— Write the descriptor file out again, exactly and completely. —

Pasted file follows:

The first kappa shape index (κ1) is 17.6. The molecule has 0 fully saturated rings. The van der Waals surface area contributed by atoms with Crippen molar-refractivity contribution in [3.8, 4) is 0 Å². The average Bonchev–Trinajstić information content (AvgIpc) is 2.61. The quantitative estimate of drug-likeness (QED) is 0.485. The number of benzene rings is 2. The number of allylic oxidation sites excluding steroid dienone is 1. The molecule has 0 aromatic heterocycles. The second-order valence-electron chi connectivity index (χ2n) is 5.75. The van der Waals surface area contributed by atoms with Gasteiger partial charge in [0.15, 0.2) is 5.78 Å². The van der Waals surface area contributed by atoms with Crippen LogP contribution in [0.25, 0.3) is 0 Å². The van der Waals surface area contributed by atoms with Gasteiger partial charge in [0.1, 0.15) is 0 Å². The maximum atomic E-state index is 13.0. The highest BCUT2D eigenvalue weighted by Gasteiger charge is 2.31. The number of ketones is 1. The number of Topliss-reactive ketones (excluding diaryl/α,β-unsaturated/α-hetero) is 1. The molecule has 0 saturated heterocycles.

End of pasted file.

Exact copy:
The first kappa shape index (κ1) is 17.6. The molecule has 0 fully saturated rings. The van der Waals surface area contributed by atoms with Crippen molar-refractivity contribution in [3.8, 4) is 0 Å². The average Bonchev–Trinajstić information content (AvgIpc) is 2.61. The quantitative estimate of drug-likeness (QED) is 0.485. The number of benzene rings is 2. The number of allylic oxidation sites excluding steroid dienone is 1. The molecule has 0 aromatic heterocycles. The second-order valence-electron chi connectivity index (χ2n) is 5.75. The van der Waals surface area contributed by atoms with Gasteiger partial charge in [0.15, 0.2) is 5.78 Å². The van der Waals surface area contributed by atoms with Crippen LogP contribution in [0.25, 0.3) is 0 Å². The van der Waals surface area contributed by atoms with Gasteiger partial charge in [0.1, 0.15) is 0 Å². The maximum atomic E-state index is 13.0. The highest BCUT2D eigenvalue weighted by Gasteiger charge is 2.31. The number of ketones is 1. The number of Topliss-reactive ketones (excluding diaryl/α,β-unsaturated/α-hetero) is 1. The molecule has 0 saturated heterocycles.